Talia in Taming Tigers by Daisy White is living in a dystopian world of poverty and war. She escapes the village where she has been living to try to get to her fiancé in a town far across the desert. There is an accident with the train on which she’s has stowed away, and she must walk across the barren land (infested with tigers and other dangers) to get to her destination. How can she possibly survive? Taming Tigers reminded me a lot of the best parts of Crossed, the second book of the bestselling Matched series by Allie Condie. This book is a bit older, more New Adult. Talia is so brave and her will to survive is incredible. She has a bit of a spiritual journey as well.
Now for the contemporary fiction:
First off, this cover, right? Does it not beg you to read it? Chloe from On the Brink by Christina Hoag is a girl who knows what she wants when it comes to her career. She wants to be a journalist and proves it by getting a job over summer vacation at the local paper when everyone else is hanging out at the pool or mall. However, she’s not as smart in dealing with guys and has been hurt and used a few times. So, she doesn’t see Kieran for who he really is at first. He’s handsome and charming, but he is also possessive, manipulative and abusive. She gets caught up in his flip-flopping behaviors, defends him, and falls for his apologies so much, you might begin to get angry with her and think “oh no, don’t be a victim.” Stick with the book, though. You’ll like how she comes around to find her inner strength and self-worth and becomes a kick ass girl in her own right.
Brynlei (I adore this name) from Trail of Secrets by Laura C. Wolfe is a talented equestrian and spends the summer at Foxwood Riding Academy. This book (which is a good fit for middle school and younger teen readers) has everything you could want from a summer camp story. It’s got the bratty rich kids, the loner good girl, the creepy groundskeeper, and a ghost story/mystery. Brynlei is the one who senses the presence of a girl who went missing a few years ago and is determined to get to the bottom of the mystery, even if it means breaking the rules and risking her chances of winning the big competition. She is daring, curious, and open-minded, on top of being just a really nice kid. I like her a lot and can’t wait to read book 2. I hear it’s scarier and has spooky dolls.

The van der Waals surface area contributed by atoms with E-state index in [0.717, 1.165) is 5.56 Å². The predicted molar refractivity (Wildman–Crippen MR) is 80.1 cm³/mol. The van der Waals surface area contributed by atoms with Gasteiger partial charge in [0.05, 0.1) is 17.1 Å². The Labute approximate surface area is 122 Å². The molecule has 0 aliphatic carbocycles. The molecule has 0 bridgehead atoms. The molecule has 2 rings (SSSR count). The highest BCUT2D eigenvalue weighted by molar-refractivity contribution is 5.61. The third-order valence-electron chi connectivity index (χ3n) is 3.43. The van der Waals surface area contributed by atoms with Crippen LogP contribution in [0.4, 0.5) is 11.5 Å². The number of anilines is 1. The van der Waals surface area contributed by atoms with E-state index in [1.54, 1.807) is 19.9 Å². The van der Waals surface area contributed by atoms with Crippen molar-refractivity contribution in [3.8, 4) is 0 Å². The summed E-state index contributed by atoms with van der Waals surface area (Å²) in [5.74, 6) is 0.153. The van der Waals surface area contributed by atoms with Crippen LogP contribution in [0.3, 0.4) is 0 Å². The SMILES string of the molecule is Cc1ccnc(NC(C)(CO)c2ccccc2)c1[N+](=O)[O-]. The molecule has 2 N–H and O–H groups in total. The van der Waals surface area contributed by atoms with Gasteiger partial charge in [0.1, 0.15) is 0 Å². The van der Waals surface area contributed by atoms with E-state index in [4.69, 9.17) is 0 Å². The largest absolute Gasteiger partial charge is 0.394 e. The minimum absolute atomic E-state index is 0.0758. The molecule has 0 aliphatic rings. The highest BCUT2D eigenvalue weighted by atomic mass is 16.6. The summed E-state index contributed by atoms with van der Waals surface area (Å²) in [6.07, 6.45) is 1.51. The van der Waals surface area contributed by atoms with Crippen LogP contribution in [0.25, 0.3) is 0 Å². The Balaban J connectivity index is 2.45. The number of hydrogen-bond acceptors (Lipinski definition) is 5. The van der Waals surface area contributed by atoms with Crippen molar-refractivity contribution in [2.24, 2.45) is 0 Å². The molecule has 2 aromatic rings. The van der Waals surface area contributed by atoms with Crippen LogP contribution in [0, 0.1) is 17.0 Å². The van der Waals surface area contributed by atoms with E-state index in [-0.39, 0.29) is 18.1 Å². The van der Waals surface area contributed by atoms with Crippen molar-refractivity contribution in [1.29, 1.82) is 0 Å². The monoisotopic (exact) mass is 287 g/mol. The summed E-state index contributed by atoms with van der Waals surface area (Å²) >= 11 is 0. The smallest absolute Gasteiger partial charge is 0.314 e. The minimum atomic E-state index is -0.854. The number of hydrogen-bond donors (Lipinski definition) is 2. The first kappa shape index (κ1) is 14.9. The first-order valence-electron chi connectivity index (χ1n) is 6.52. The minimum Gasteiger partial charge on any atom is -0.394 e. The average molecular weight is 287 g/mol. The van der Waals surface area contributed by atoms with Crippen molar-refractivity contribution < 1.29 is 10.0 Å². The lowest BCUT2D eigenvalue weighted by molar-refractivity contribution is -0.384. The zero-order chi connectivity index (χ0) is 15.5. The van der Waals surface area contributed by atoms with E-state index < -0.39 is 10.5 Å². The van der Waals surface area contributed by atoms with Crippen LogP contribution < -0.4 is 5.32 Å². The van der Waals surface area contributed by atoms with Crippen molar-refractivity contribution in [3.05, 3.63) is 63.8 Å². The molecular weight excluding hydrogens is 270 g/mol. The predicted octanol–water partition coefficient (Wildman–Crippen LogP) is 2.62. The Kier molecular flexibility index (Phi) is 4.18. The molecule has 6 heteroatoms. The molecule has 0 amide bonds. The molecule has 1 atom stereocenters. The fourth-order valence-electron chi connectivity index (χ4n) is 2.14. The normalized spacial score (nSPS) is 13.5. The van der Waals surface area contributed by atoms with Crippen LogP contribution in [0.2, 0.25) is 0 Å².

Cathy from Swimming Alone by Nina Mansfield is a modern Nancy Drew. I thought this summer mystery book set in a small beach town was so fun and full of just the right about of “eek!” I think it can be read by kids as young as 11 with no issues. Cathy is a bright girl, curious to a fault, and maybe a little paranoid. I think I would be, too, if there was a serial killer in my town. Her paranoia and curiosity are what help her see what others don’t, though, and she finds the clues to piece this puzzle together. I hope there will be more of these mysteries in the future. I’d love to see a TV series based on her, ala Veronica Mars.
I’ve read a few other Fire and Ice books, but they aren’t part of this event. I’ve definitely got several more of them on my TBR list. The Twell series, Sortilege Falls, and The Ashes and The Sparks are among the ones that definitely have sparked my interest.
So dive in and meet some new female heroines to root for and admire. All of the above mentioned books are going to be only 99 cents at Amazon and Smashwords the 17th-23rd. Click here to get to the Fire and Ice website and find links to all the books.
Also, you can read short stories from some of the F&I authors in The Kick Ass Girls of Fire and Ice YA Books as a sampling to see what appeals to you.
From fantasy and steampunk, to mystery and thriller, to contemporary social issue and romance, the authors in this book have all written novels that feature strong girls as protagonists. This book contains short stories starring the heroines—or other characters— from the worlds depicted in our novels.
For this collection, I have written a short prequel story to my Juniper Sawfeather Novels called “Beneath the Wildflowers” where Juniper encounters a bit of magic half a year before she finds the mermaids in Cry of the Sea. I’m eager to see what you think of it. This book is FREE at Smashwords, Nook, and Amazon (currently still 99cents at Amazon, but it will drop to free soon).
And finally, the rafflecopter. Want to try to win a couple of these books? Enter below.
I’d like to know what you think makes a Kick Ass Girl? Do you have any favorites from books, movies or shows? Leave a comment below.
And join us on Friday evenings from 9:00-10:00 EST on Twitter to chat about it using #kickassgirlsofya.
D. G. Driver
Award-winning author of books for teen and tween readers. Learn more about her and her writing at www.dgdriver.com
Author D. G. Driver's
Write and Rewrite Blog
“There are no bad stories, just ones that haven’t found their right words yet.”
A blog mostly about the process of revision with occasional guest posts, book reviews, and posts related to my books.